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July 13, 2015

N.Y. Court of Appeals Holds Computer Fraud Insurance Policy Does Not Cover Medicare Fraud

The New York Court of Appeals recently held that an insurance policy providing coverage for computer fraud covered losses resulting from unauthorized users hacking into the insured's computer system, but not from fraud perpetrated by authorized health care provider users. Universal Am. Corp. v. National Union Fire Ins. Co. of Pittsburgh, PA, 2015 N.Y. Slip. Op. 05516 (June 25, 2015).

With data hacking and cyber liability becoming more common, many businesses have procured additional insurance to protect against these risks. In this case Universal American Corp., a health insurance company, sustained a loss of approximately $18 million, which allegedly resulted from fraudulent claims being submitted by health care providers. 

Specifically, Universal offered "Medicare Advantage Private Fee-For-Service" plans, which are government-regulated alternatives to Medicare whereby members enroll in health care plans offered by private insurers (such as Universal) and receive reimbursement payments from the Centers for Medicare and Medicaid Services (CMS). Under such plans, health care providers submit claims for services provided to plan members, similar to traditional health insurance policies. Universal permitted many of the claims to be submitted and processed through its computer system, with payments rendered without any manual review.

In late 2008, Universal suffered approximately $18 million in losses from fraudulent claims made against its Medicare Advantage plans (i.e., claims for services that were never rendered), most of which were submitted by authorized providers directly into Universal's computer system. Universal submitted a claim under its insurance policy with National Union Fire Insurance Company of Pittsburgh, PA, which provided $10 million in coverage for "loss resulting directly from a fraudulent . . . entry of Electronic Data" into Universal's computer system. National Union denied coverage on the basis that the policy only covered access to the computer system by unauthorized users, such as hackers. Universal of course disagreed with this interpretation of the policy and responded that even if the language was ambiguous on this point, it should be construed in favor of coverage.

After a lawsuit was commenced, and both parties moved for summary judgment, the trial court held the policy was unambiguous and did not extend coverage to fraudulent claims entered by authorized users of the computer system. On appeal, the Appellate Division, First Department agreed with the trial court's reasoning that the coverage for fraud "was intended to apply to wrongful acts in manipulation of the computer system, i.e., by hackers, and did not provide coverage for fraudulent content consisting of claims by bona fide doctors and other health care providers authorized to use the system for reimbursement for health care services that were not provided." The Appellate Division thus declared that the policy did not provide coverage for the claimed loss.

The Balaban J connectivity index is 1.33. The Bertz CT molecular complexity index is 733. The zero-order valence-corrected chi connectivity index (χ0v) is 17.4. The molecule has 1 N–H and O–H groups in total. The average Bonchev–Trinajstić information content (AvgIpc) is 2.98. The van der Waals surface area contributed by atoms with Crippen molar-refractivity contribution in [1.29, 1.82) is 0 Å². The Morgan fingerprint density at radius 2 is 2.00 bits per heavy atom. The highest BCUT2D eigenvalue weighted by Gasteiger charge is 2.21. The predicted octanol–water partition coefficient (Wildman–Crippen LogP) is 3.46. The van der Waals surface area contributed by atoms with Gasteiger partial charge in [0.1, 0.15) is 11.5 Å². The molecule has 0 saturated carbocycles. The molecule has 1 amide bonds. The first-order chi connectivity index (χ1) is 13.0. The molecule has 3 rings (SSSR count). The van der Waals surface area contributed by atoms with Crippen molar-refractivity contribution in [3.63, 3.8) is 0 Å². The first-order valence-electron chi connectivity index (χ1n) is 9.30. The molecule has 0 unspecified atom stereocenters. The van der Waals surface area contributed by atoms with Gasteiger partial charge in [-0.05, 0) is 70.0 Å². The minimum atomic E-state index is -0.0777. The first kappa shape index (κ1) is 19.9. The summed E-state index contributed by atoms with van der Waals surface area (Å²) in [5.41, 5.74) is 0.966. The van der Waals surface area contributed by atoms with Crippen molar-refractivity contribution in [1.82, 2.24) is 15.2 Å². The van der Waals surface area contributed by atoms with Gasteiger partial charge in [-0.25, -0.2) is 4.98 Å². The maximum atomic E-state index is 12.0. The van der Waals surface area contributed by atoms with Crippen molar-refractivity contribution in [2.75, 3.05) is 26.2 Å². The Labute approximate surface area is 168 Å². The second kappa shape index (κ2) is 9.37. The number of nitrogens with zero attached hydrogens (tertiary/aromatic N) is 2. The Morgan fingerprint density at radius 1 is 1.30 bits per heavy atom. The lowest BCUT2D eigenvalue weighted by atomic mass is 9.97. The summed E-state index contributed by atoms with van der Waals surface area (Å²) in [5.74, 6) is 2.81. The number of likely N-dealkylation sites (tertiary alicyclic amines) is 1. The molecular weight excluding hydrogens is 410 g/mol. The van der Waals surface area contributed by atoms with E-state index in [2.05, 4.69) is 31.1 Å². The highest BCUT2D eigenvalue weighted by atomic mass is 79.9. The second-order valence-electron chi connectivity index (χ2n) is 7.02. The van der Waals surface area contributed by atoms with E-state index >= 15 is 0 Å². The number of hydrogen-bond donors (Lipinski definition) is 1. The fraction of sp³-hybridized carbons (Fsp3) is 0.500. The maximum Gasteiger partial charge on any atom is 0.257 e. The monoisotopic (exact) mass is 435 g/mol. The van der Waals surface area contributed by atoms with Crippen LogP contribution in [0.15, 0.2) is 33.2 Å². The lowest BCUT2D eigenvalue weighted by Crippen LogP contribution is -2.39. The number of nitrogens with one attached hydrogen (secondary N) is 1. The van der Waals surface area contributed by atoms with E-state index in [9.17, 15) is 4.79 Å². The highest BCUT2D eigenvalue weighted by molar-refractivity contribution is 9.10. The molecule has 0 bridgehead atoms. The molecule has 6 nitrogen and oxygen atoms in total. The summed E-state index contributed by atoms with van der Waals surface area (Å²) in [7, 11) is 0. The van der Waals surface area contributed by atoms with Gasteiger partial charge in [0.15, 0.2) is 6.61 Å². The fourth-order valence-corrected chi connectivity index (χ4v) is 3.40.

The Court of Appeals granted Universal's application for a second appeal and then affirmed the Appellate Division's decision. The high Court concluded that the policy "unambiguously applies to losses incurred from unauthorized access to Universal's computer system, and not to losses resulting from fraudulent content submitted to the computer system by authorized users." (emphasis added). The Court further reasoned that although the term "fraudulent" was not defined in the policy, its dictionary definition refers to "deceit and dishonesty." Thus, the Policy covered losses resulting from a dishonest entry or change of electronic data or computer program, such as "hacking" of the computer system, but not losses resulting from the data itself, which was undisputedly fraudulent but was entered by authorized users.

The Court of Appeals' ruling means that Universal's sole remedy is to pursue the perpetrators who committed the fraud, which may not be fruitful. The decision is another example of the trend toward securing coverage for the risk of electronic data losses and is a reminder that such coverage provisions must be drafted carefully and with the scope and nature of the insured's business in mind.


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